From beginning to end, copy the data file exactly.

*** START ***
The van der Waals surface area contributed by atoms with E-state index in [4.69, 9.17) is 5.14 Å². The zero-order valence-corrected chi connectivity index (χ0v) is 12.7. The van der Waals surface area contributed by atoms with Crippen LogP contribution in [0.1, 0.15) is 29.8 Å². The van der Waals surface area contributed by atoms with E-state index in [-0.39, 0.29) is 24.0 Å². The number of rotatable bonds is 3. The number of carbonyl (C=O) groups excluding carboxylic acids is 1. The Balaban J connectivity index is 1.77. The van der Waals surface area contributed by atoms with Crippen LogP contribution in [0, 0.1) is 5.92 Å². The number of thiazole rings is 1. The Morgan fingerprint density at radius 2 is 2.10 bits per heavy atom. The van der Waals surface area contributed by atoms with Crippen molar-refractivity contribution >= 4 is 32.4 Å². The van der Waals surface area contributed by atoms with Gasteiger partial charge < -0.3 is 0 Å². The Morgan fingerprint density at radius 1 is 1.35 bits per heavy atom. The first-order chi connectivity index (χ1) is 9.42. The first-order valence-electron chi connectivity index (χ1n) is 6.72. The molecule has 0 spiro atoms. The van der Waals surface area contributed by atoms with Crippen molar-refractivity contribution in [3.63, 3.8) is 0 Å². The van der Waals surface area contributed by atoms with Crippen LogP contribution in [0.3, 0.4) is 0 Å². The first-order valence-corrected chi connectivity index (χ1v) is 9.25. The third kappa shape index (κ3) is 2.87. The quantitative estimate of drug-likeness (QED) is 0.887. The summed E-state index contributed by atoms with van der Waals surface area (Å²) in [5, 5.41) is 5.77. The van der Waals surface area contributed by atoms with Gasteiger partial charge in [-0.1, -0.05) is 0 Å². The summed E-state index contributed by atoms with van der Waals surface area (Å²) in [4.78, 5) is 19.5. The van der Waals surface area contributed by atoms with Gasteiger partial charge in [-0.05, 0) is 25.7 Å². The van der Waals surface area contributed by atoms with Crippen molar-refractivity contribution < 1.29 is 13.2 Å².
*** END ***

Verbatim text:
The van der Waals surface area contributed by atoms with E-state index in [4.69, 9.17) is 5.14 Å². The zero-order valence-corrected chi connectivity index (χ0v) is 12.7. The van der Waals surface area contributed by atoms with Crippen LogP contribution in [0.1, 0.15) is 29.8 Å². The van der Waals surface area contributed by atoms with E-state index in [-0.39, 0.29) is 24.0 Å². The number of rotatable bonds is 3. The number of carbonyl (C=O) groups excluding carboxylic acids is 1. The Balaban J connectivity index is 1.77. The van der Waals surface area contributed by atoms with Crippen LogP contribution in [0, 0.1) is 5.92 Å². The number of thiazole rings is 1. The Morgan fingerprint density at radius 2 is 2.10 bits per heavy atom. The van der Waals surface area contributed by atoms with Crippen molar-refractivity contribution >= 4 is 32.4 Å². The van der Waals surface area contributed by atoms with Gasteiger partial charge < -0.3 is 0 Å². The Morgan fingerprint density at radius 1 is 1.35 bits per heavy atom. The first-order chi connectivity index (χ1) is 9.42. The first-order valence-electron chi connectivity index (χ1n) is 6.72. The molecule has 0 spiro atoms. The van der Waals surface area contributed by atoms with Crippen molar-refractivity contribution in [3.63, 3.8) is 0 Å². The van der Waals surface area contributed by atoms with Crippen LogP contribution in [0.3, 0.4) is 0 Å². The first-order valence-corrected chi connectivity index (χ1v) is 9.25. The third kappa shape index (κ3) is 2.87. The quantitative estimate of drug-likeness (QED) is 0.887. The summed E-state index contributed by atoms with van der Waals surface area (Å²) in [5, 5.41) is 5.77. The van der Waals surface area contributed by atoms with Gasteiger partial charge in [-0.1, -0.05) is 0 Å². The summed E-state index contributed by atoms with van der Waals surface area (Å²) in [4.78, 5) is 19.5. The van der Waals surface area contributed by atoms with Gasteiger partial charge in [-0.05, 0) is 25.7 Å². The van der Waals surface area contributed by atoms with Crippen molar-refractivity contribution < 1.29 is 13.2 Å².